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Thomas v. Price





APPEAL from the Circuit Court of Whiteside County; the Hon. ROBERT W. CASTENDYCK, Judge, presiding.


On July 16, 1977, Charles Thomas, a nine-year-old boy, was injured when he was struck by a motorcycle driven by John Price. The Thomas boy's next friend filed a complaint against Price in the circuit court of Whiteside County. The complaint alleged that Price was guilty of negligence as well as willful and wanton misconduct. The trial judge directed a verdict in favor of the defendant on the willful and wanton issue, while a jury found the nine-year-old guilty of contributory negligence, thus absolving the defendant of liability on the negligence issue. This appeal is taken as to both decisions.

July 16 was a clear, dry day in the Erie, Illinois, area. Charles and his friend, Kyle Redell, had left their homes after lunch and ridden their bicycles in the ditches adjacent to the Erie-Cordova blacktop. After a few hours of play, the two boys saw a dog which they believed to belong to a neighbor family. The dog was across the road, on the south side of the blacktop. Leaving their bikes on the north side, the boys crossed the road to get the dog.

At approximately the same time, Harold Grunwald was driving his auto eastbound on the blacktop traveling in the southernmost lane, the defendant Price was riding his motorcycle westbound in the northernmost lane, and Steve Snowden was mowing grass on a riding lawn mower approximately 200 feet west of what was to be the place of injury. Then unfolded a sequence of events which undoubtedly occurred with more rapidity than can be recounted here. The boys reached the south side of the blacktop and realized that the dog they suspected of being a neighbor's pet was a different and considerably less affable animal. The look-alike canine began to bark at and chase the pair, who responded by fleeing in fright toward the road, the bicycles, and the hoped-for safety of the blacktop's north shoulder.

Meanwhile, Grunwald was passing Snowden as he noticed the boys running toward the road ahead of him and to his right. He slowed his vehicle so that he could either drive by or stop suddenly, as the exigencies of the developing crisis demanded. When Grunwald cleared the point where the boys were running toward the road, he increased his speed and then noticed the defendant on his motorcycle headed west.

Snowden watched these events from the seat of his lawnmower. He saw the Grunwald car and thought that Charles and Kyle nearly ran into it. The motorcycle came into his view for the first time from behind the Grunwald car. Unfortunately, neither Charles nor the defendant saw one another any sooner, as their paths met north of the center line in the westbound lane of the Erie-Cordova road.

On appeal to this court, the plaintiff urges that these facts, and other aggravating circumstances, precluded the trial court's directing a verdict for the defendant on the issue of willful and wanton misconduct. We are asked to consider the following:

(1) Although the general speed limit at the accident scene was 55 miles per hour, a "Slow Children" sign was posted just east of the accident scene.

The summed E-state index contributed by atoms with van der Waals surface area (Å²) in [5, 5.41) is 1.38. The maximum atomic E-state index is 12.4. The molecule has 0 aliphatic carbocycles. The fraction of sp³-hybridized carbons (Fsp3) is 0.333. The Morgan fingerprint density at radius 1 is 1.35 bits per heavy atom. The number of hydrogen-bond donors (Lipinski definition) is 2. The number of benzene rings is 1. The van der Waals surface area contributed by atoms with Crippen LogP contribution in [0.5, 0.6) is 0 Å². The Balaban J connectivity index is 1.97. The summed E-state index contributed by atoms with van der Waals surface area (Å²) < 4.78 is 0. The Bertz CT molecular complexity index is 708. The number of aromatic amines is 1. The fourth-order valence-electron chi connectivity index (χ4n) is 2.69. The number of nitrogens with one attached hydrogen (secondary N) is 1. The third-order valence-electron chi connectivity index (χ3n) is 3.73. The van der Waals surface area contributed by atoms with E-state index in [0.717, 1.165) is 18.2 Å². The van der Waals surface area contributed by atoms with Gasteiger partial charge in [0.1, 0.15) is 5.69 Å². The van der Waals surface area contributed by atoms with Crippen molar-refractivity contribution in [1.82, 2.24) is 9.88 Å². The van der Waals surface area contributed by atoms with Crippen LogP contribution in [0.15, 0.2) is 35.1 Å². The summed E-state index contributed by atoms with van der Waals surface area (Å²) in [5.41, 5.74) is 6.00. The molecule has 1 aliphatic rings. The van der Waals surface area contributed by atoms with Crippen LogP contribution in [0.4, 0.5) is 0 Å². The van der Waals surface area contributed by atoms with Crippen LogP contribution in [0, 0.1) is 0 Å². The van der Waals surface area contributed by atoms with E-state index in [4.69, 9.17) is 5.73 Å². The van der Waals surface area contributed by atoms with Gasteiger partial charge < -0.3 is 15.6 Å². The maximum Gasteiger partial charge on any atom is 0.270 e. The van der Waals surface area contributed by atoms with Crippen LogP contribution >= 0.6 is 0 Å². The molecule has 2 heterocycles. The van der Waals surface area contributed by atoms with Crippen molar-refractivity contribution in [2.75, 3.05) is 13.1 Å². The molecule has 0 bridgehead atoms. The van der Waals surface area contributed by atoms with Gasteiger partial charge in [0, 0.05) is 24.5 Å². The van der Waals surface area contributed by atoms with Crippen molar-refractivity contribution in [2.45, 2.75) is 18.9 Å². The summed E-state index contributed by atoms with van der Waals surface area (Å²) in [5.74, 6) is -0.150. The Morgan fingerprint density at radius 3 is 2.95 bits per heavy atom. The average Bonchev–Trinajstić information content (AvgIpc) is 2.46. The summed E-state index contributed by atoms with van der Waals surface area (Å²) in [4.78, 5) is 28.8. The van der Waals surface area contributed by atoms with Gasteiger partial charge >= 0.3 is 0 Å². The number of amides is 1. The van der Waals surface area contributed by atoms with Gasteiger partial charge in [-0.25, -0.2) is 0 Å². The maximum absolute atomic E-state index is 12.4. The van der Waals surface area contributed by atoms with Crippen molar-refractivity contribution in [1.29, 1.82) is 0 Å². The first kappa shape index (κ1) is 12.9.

(2) The defendant was acquainted with the blacktop and was aware that young children lived in homes adjacent to it.

(3) The defendant admitted that he noticed the Grunwald auto reduce speed but nevertheless continued traveling at approximately 50 miles per hour.

(4) The defendant did not swerve or sound his horn prior to the collision.

We are asked to hold that a jury could have found willful and wanton misconduct in either the defendant's excessive speed, in his failure to prevent impending danger after discovery, or in his failure through carelessness to discover impending danger.

This court recently dealt with the issue of excessive speed as evidence of willful and wanton misconduct in the case of Porro v. P.T. Ferro Construction Co. (1979), 72 Ill. App.3d 377, 390 N.E.2d 958, 960. There, we held that "when speed is at issue, that which distinguishes wilful and wanton conduct from negligent conduct is the degree of speed. Where the speed is grossly fast for conditions, the conduct is wilful and wanton. Short of that, excessive speed constitutes negligent conduct." We there acknowledged, as had been previously stated (Tjaden v. Moses (1968), 94 Ill. App.2d 361, 364-65, 237 N.E.2d 562, 564), that "[w]hile wilful and wanton misconduct as distinguished from negligence may be a matter of degree there is, nevertheless, no doubt that a distinction exists and that courts> are frequently called upon to delineate the boundaries thereof." And so in this case we are asked to determine whether the degree of speed has advanced defendant's conduct beyond the boundaries of mere negligence.

We note initially that in determining the degree of offensiveness exhibited by excessive speed, the surrounding circumstances can be as telling as the actual speedometer reading. (Smith v. Polukey (1959), 22 Ill. App.2d 238, 160 N.E.2d 508.) As an example, driving 55 miles per hour on a given mile of highway may constitute reckless, reprehensible conduct on a damp and foggy night, yet not so on a clear, dry day. Similarly, the posted speed ...

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